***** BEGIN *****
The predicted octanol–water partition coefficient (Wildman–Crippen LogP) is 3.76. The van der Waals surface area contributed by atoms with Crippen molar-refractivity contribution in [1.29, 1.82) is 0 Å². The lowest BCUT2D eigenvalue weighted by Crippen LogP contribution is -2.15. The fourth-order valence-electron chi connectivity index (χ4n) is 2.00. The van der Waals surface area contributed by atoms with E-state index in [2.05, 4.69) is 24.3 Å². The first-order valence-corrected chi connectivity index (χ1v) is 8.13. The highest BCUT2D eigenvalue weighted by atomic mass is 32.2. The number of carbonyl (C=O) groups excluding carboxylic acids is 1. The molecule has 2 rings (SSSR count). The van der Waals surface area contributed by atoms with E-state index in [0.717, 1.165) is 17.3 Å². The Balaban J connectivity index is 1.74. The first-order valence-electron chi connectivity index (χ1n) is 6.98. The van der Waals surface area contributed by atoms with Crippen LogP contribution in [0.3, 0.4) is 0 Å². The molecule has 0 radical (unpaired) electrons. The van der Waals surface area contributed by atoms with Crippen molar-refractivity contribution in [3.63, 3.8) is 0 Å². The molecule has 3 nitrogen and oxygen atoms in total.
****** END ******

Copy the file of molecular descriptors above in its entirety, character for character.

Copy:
The predicted octanol–water partition coefficient (Wildman–Crippen LogP) is 3.76. The van der Waals surface area contributed by atoms with Crippen molar-refractivity contribution in [1.29, 1.82) is 0 Å². The lowest BCUT2D eigenvalue weighted by Crippen LogP contribution is -2.15. The fourth-order valence-electron chi connectivity index (χ4n) is 2.00. The van der Waals surface area contributed by atoms with E-state index in [2.05, 4.69) is 24.3 Å². The first-order valence-corrected chi connectivity index (χ1v) is 8.13. The highest BCUT2D eigenvalue weighted by atomic mass is 32.2. The number of carbonyl (C=O) groups excluding carboxylic acids is 1. The molecule has 2 rings (SSSR count). The van der Waals surface area contributed by atoms with E-state index in [0.717, 1.165) is 17.3 Å². The Balaban J connectivity index is 1.74. The first-order valence-electron chi connectivity index (χ1n) is 6.98. The van der Waals surface area contributed by atoms with Crippen LogP contribution in [0.3, 0.4) is 0 Å². The molecule has 0 radical (unpaired) electrons. The van der Waals surface area contributed by atoms with Crippen molar-refractivity contribution in [3.63, 3.8) is 0 Å². The molecule has 3 nitrogen and oxygen atoms in total.